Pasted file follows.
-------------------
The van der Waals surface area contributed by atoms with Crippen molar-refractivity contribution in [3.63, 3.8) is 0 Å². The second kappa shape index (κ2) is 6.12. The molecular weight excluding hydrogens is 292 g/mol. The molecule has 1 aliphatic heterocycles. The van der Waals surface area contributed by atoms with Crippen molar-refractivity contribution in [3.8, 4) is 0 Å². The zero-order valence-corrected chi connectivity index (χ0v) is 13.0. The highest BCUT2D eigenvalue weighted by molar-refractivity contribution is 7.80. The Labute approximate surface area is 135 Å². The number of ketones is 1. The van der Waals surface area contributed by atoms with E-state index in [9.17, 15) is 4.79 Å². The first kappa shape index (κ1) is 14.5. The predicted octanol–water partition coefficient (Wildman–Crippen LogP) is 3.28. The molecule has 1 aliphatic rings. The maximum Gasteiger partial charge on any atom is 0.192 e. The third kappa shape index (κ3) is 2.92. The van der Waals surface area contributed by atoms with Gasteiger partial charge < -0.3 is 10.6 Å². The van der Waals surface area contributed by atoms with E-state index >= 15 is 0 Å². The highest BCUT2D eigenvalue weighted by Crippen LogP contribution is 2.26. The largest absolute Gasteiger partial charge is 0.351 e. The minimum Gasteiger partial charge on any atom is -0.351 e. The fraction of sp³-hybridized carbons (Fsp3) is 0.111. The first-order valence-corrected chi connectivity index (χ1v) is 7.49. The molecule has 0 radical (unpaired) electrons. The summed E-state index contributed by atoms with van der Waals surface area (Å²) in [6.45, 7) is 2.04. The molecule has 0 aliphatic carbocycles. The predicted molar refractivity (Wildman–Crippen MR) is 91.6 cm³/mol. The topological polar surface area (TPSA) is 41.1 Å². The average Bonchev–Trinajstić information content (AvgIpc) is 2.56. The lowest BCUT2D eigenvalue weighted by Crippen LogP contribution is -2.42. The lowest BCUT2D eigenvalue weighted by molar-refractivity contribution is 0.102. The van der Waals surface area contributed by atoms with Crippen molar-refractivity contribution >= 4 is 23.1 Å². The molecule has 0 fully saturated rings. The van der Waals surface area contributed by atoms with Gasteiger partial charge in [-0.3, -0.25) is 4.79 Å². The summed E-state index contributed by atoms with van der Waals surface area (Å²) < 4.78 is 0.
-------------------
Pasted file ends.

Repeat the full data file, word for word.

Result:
The van der Waals surface area contributed by atoms with Crippen molar-refractivity contribution in [3.63, 3.8) is 0 Å². The second kappa shape index (κ2) is 6.12. The molecular weight excluding hydrogens is 292 g/mol. The molecule has 1 aliphatic heterocycles. The van der Waals surface area contributed by atoms with Crippen molar-refractivity contribution in [3.8, 4) is 0 Å². The zero-order valence-corrected chi connectivity index (χ0v) is 13.0. The highest BCUT2D eigenvalue weighted by molar-refractivity contribution is 7.80. The Labute approximate surface area is 135 Å². The number of ketones is 1. The van der Waals surface area contributed by atoms with E-state index in [9.17, 15) is 4.79 Å². The first kappa shape index (κ1) is 14.5. The predicted octanol–water partition coefficient (Wildman–Crippen LogP) is 3.28. The molecule has 1 aliphatic rings. The maximum Gasteiger partial charge on any atom is 0.192 e. The third kappa shape index (κ3) is 2.92. The van der Waals surface area contributed by atoms with Gasteiger partial charge < -0.3 is 10.6 Å². The van der Waals surface area contributed by atoms with E-state index >= 15 is 0 Å². The highest BCUT2D eigenvalue weighted by Crippen LogP contribution is 2.26. The largest absolute Gasteiger partial charge is 0.351 e. The minimum Gasteiger partial charge on any atom is -0.351 e. The fraction of sp³-hybridized carbons (Fsp3) is 0.111. The first-order valence-corrected chi connectivity index (χ1v) is 7.49. The molecule has 0 radical (unpaired) electrons. The summed E-state index contributed by atoms with van der Waals surface area (Å²) in [6.45, 7) is 2.04. The molecule has 0 aliphatic carbocycles. The predicted molar refractivity (Wildman–Crippen MR) is 91.6 cm³/mol. The topological polar surface area (TPSA) is 41.1 Å². The average Bonchev–Trinajstić information content (AvgIpc) is 2.56. The lowest BCUT2D eigenvalue weighted by Crippen LogP contribution is -2.42. The lowest BCUT2D eigenvalue weighted by molar-refractivity contribution is 0.102. The van der Waals surface area contributed by atoms with Crippen molar-refractivity contribution >= 4 is 23.1 Å². The molecule has 0 fully saturated rings. The van der Waals surface area contributed by atoms with Gasteiger partial charge in [-0.3, -0.25) is 4.79 Å². The summed E-state index contributed by atoms with van der Waals surface area (Å²) < 4.78 is 0.